4G: Here It Comes, Ready or Not -- Part III | Page 2
Much will hinge on how quickly Xohm can press its first-strike advantage -- how fast it can roll out across the U.S. -- because the benefits he claims all apply to LTE as well.
Zeus Kerravala argues that 4G will encourage mobile employees to use bandwidth-intensive applications they likely would not use today when away from the office, including video conferencing.
"I think basic video conferencing will be possible, though not high-end immersive stuff," Kerravala says. "And a lot of collaborative applications -- Web conferencing using VoIP -- could be run over 4G networks too."
The question may be more whether business users see a need to for this kind of communication while mobile. But video now appears to be moving into the enterprise mainstream, and there is a strong push in many organization to extend desktop applications to mobile users.
The higher data speeds will likely enable, or enhance, more consumer applications than enterprise -- chief among them video for entertainment. Mobile video is already a hot trend. With 4G, it will likely move to warp speed.
Implications for enterprises? It could mean new or increased business opportunities for those that own media properties. Also, employees are consumers too. Kerravala points out that 4G will make it easier to quickly provision new offices with connectivity. Rather than waiting for notoriously slow-moving wireline providers to make connections, companies can open a new location using 4G for everything in the early going. The data capacity also makes wireless more viable as a backup network.
Many of the more far-reaching implications flow from direct benefits to carriers. 4G technologies will be spectrally more efficient than 3G. And they will use a flat IP architecture which means carriers can build networks in part using standard IP routers and switches rather than expensive devices designed for proprietary networks.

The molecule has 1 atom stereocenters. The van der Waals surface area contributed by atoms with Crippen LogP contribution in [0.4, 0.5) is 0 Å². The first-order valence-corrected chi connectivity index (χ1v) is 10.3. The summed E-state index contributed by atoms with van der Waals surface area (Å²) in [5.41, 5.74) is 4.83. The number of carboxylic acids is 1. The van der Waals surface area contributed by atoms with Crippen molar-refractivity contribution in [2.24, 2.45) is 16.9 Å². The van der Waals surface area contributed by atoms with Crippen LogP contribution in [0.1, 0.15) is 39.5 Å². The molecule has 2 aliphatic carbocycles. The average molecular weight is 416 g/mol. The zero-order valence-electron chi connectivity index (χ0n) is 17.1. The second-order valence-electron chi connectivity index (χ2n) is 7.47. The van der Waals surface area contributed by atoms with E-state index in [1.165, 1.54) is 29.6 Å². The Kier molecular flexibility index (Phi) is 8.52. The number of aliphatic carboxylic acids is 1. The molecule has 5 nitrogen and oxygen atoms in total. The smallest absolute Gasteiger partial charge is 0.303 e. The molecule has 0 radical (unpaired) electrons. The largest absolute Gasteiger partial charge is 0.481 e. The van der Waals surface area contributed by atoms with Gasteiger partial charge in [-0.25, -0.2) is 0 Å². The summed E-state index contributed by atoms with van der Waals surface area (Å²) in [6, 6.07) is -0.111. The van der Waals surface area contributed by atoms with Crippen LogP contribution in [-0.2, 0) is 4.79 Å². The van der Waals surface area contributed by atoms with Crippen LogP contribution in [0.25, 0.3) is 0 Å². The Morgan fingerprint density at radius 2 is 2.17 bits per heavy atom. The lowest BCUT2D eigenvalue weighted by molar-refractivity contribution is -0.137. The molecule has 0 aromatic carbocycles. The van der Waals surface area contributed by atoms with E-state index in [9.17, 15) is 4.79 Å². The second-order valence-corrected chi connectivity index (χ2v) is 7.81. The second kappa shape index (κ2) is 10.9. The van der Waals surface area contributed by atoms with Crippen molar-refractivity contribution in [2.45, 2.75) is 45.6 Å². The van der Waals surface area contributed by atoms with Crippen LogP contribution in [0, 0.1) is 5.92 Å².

Bottom line: they will be able to deliver high-speed connectivity to more users, less expensively.
That lower cost structure will allow them to "push deeper into the market" with high-speed data services because they can now afford to charge less for a given speed of connection, says David Robinson, vice president of new business planning at Canadian carrier Rogers Wireless.
So the big impact of 4G may be its sheer ubiquity and the ease of access it brings -- not on day one, to be sure, but eventually.
Broadband wireless consultant Dawood Khan, a partner at Kazam Technologies Inc. says unified communications -- instant messaging, presence, voice, e-mail, find-me-follow-me, etc. -- will now be seamlessly extended into the mobile realm.
Users will no longer have to think about how to connect. Convergence of fixed and mobile networks - another inevitable consequence of 4G - will mean devices will automatically determine best mode of communication and best network.
"I think the opportunities will be huge for enterprises in terms of productivity for their employees -- the ability to collaborate and be effective in that collaboration," Khan says.
Others believe ubiquity of high-speed connectivity in the wide area will mean more devices, and more different types of devices, get connected.